March 2018 Report
Automaker BMW is working with a London-based start-up to use transaction-recording technology blockchain to prove batteries for its electric vehicles will contain only clean cobalt, according to the CEO of Circulor. The competition is intensifying to use blockchain, the technology that underpins cryptocurrencies such as Bitcoin, to try to eliminate battery minerals produced by child labour.
Cobalt is in focus because around two thirds of the world’s supplies are from Democratic Republic of Congo, where roughly one fifth of cobalt is mined in unregulated artisanal mines.
Scottish parents are leading a fairtrade revolution by choosing ethical school uniforms, guaranteed to be made without child or forced labour, in factories that provide safe conditions and decent pay for workers, according to campaigners.
Andrew Ashcroft, a former British diplomat who set up the UK's only fairtrade school clothing company Koolskools with business partner Mike Trood in 2011, said that Scotland was the company's fastest growing market, claiming Edinburgh school pupils were leading the pack. Though 70 percent of clothes are made from cotton just one percent carry the Fairtrade mark according to Ashcroft, who hopes to inspire the big brands to follow suit.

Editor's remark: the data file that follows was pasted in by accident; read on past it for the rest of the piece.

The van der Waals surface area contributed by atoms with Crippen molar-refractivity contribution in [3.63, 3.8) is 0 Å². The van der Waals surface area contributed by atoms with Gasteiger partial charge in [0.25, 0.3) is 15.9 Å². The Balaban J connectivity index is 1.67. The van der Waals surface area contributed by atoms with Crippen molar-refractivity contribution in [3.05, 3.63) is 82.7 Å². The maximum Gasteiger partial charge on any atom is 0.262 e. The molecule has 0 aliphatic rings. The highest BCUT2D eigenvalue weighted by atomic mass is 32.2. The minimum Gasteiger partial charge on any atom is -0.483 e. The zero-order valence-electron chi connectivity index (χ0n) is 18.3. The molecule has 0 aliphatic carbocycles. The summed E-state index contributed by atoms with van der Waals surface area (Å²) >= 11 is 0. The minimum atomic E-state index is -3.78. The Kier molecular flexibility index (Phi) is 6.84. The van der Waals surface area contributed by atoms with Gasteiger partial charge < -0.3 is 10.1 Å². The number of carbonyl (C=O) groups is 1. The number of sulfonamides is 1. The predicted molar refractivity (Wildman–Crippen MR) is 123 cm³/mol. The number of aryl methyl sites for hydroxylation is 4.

Coca-Cola Co and the U.S. State Department along with three other companies said on Friday they are launching a project using blockchain’s digital ledger technology to create a secure registry for workers that will help fight the use of forced labour worldwide. This is the second article by Euronews on this topic following a report that BMW is looking to use similar technology.
Food and beverage companies are under pressure to address the risk of forced labour in countries where they obtain sugarcane. A study released last year by KnowTheChain (KTC), a partnership founded by U.S.-based Humanity United, showed that most food and beverage companies fall short in their efforts to solve the problem.
ASOS is to share modern slavery risks in key sourcing regions at a meeting in London (27 March) and seek commitment from third-party brands to increase transparency and build capability to tackle modern slavery in the global supply chain. The event was co-hosted by Baroness Lola Young, Co-Chair All Party Parliamentary Group on Ethics and Sustainability in Fashion.